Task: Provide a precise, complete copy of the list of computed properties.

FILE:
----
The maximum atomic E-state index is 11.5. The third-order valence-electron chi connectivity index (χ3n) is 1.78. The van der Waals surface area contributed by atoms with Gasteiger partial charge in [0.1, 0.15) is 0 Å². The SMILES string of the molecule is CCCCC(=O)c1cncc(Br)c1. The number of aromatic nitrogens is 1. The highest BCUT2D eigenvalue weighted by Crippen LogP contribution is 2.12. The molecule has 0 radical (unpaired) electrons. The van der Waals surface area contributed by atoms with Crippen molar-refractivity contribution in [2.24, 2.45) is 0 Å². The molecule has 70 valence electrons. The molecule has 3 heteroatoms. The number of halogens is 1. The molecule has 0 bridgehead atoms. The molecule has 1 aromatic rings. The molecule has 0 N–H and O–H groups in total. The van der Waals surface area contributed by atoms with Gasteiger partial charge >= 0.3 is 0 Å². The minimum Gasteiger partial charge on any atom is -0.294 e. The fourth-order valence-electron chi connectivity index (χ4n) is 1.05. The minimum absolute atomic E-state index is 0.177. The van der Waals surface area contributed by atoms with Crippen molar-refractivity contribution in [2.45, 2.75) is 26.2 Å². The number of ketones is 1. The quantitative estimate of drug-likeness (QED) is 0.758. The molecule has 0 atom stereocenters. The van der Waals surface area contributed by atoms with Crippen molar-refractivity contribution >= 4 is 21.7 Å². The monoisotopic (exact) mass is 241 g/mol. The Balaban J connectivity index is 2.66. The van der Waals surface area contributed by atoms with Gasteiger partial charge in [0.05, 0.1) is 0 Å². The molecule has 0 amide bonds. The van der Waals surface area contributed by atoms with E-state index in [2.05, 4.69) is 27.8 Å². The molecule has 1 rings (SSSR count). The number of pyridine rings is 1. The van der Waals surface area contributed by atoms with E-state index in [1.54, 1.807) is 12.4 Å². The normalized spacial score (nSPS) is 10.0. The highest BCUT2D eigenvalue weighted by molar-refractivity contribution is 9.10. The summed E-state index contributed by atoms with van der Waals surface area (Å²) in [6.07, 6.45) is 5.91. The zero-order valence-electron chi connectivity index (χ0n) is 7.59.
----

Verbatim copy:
The maximum atomic E-state index is 11.5. The third-order valence-electron chi connectivity index (χ3n) is 1.78. The van der Waals surface area contributed by atoms with Gasteiger partial charge in [0.1, 0.15) is 0 Å². The SMILES string of the molecule is CCCCC(=O)c1cncc(Br)c1. The number of aromatic nitrogens is 1. The highest BCUT2D eigenvalue weighted by Crippen LogP contribution is 2.12. The molecule has 0 radical (unpaired) electrons. The van der Waals surface area contributed by atoms with Crippen molar-refractivity contribution in [2.24, 2.45) is 0 Å². The molecule has 70 valence electrons. The molecule has 3 heteroatoms. The number of halogens is 1. The molecule has 0 bridgehead atoms. The molecule has 1 aromatic rings. The molecule has 0 N–H and O–H groups in total. The van der Waals surface area contributed by atoms with Gasteiger partial charge >= 0.3 is 0 Å². The minimum Gasteiger partial charge on any atom is -0.294 e. The fourth-order valence-electron chi connectivity index (χ4n) is 1.05. The minimum absolute atomic E-state index is 0.177. The van der Waals surface area contributed by atoms with Crippen molar-refractivity contribution in [2.45, 2.75) is 26.2 Å². The number of ketones is 1. The quantitative estimate of drug-likeness (QED) is 0.758. The molecule has 0 atom stereocenters. The van der Waals surface area contributed by atoms with Crippen molar-refractivity contribution >= 4 is 21.7 Å². The monoisotopic (exact) mass is 241 g/mol. The Balaban J connectivity index is 2.66. The van der Waals surface area contributed by atoms with Gasteiger partial charge in [0.05, 0.1) is 0 Å². The molecule has 0 amide bonds. The van der Waals surface area contributed by atoms with E-state index in [2.05, 4.69) is 27.8 Å². The molecule has 1 rings (SSSR count). The number of pyridine rings is 1. The van der Waals surface area contributed by atoms with E-state index in [1.54, 1.807) is 12.4 Å². The normalized spacial score (nSPS) is 10.0. The highest BCUT2D eigenvalue weighted by molar-refractivity contribution is 9.10. The summed E-state index contributed by atoms with van der Waals surface area (Å²) in [6.07, 6.45) is 5.91. The zero-order valence-electron chi connectivity index (χ0n) is 7.59.